Though the pay could be good, there were inherent dangers in the game of bilking. Punishments for ‘theft from the person’ were generally much higher than those for prostitution. Prostitution was not illegal as such - but soliciting for prostitution was against the law. The punishment for soliciting for prostitution was usually only a fine. The particularly troublesome prostitutes, those who were known for public violence, noisome drunkenness or theft from the person, they were generally charged under the vagrancy act i.e. they were tasked with demonstrating to the court that they had legal means of support. Vagrancy convictions attracted lengthy sentences which usually meant a 6 to 12 month term. A ‘theft from the person’ conviction could get a known bilker anywhere from 6 months to 2 years. The other more immediate danger for someone like Dougan was that when caught in the act, she had to deal with the anger of a person who had been robbed - a mood which was often further enflamed by drunkenness and injured pride.
Margaret Dougan had a close call early in her career. In 1909, she and another bilker known as ‘Ginger Liz’ picked up a drunken commercial traveller by the name of Carl Heinrich and returned with him to his room in Melbourne’s grand Menzies Hotel. On entering the hotel room, Heinrich placed his purse, sovereign case and loose coins on the dining table before transferring to the bedroom to get changed into something more comfortable. He returned in his dressing gown to discover that his money was missing and that his female admirers were making for the door. Things turned ugly very quickly as the drunken, enraged Heinrich attempted to capture them both. Dougan managed to skip out of his way and if it hadn’t been for her screams of “Help! Police! Murder!” - then murder it may have been. A police constable raced into the room to find a crazy-eyed Heinrich on top of Ginger Liz with his hands around her throat and seemingly choking her to death. She was bleeding from the mouth and the head and there was blood on the stairs. Heinrich’s temper dissipated on the arrival of the police officer, who subsequently allowed the travelling salesman the dignity of getting dressed before being transferred to the watchhouse. Whilst this was taking place, the ever-alert Dougan took her opportunity to slip out of the building. She was arrested later when visiting the watchhouse where Ginger Liz had been detained. When the matter came before the court, Heinrich requested that the charges of theft be dropped and in return, the lawyers for Ginger Liz dropped her charges of assault.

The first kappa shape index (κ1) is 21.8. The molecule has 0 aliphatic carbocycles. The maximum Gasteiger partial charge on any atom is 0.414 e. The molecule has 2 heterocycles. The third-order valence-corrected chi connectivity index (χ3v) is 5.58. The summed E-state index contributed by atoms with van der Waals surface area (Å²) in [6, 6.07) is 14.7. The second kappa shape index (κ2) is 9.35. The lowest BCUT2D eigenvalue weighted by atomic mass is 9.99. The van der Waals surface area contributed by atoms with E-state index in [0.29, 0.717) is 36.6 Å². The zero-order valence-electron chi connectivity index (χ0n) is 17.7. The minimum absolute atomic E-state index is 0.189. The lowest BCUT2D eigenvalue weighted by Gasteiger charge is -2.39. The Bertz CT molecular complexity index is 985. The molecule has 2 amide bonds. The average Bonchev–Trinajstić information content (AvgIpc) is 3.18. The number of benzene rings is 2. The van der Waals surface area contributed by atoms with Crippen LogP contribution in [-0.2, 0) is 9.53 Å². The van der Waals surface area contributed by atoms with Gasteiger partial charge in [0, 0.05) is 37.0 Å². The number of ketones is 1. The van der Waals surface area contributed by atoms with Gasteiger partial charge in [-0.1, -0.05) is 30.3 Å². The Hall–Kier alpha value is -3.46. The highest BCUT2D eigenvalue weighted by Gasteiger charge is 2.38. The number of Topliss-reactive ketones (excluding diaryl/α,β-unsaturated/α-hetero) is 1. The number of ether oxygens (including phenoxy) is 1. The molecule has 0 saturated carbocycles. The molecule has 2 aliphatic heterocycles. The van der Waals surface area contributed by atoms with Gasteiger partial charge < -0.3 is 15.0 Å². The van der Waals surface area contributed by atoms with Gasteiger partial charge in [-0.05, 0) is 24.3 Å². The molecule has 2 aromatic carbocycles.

It was around this time that Dougan started carrying a gun. She wasn’t going to allow herself to be that vulnerable ever again.
To read Part 2 of Margaret Dougan: ‘Rogue and Vagabond’ click here.
*(By commenting on the conditions of 100 years ago the author does not intend in any way to take away from the struggle which still exists for gender equality in the workplace today).
The photograph at the top of this article was reproduced with permission of the Keeper of Public Records, Public Record Office, Victoria, Australia. © State of Victoria through Public Record Office Victoria.
Michael Shelford is a writer who specialises in Australian true crime. He is currently completing a book on Melbourne's crime scene c1890's to 1920's. He is also the creator and guide for the walking tour company Melbourne Historical Crime Tours.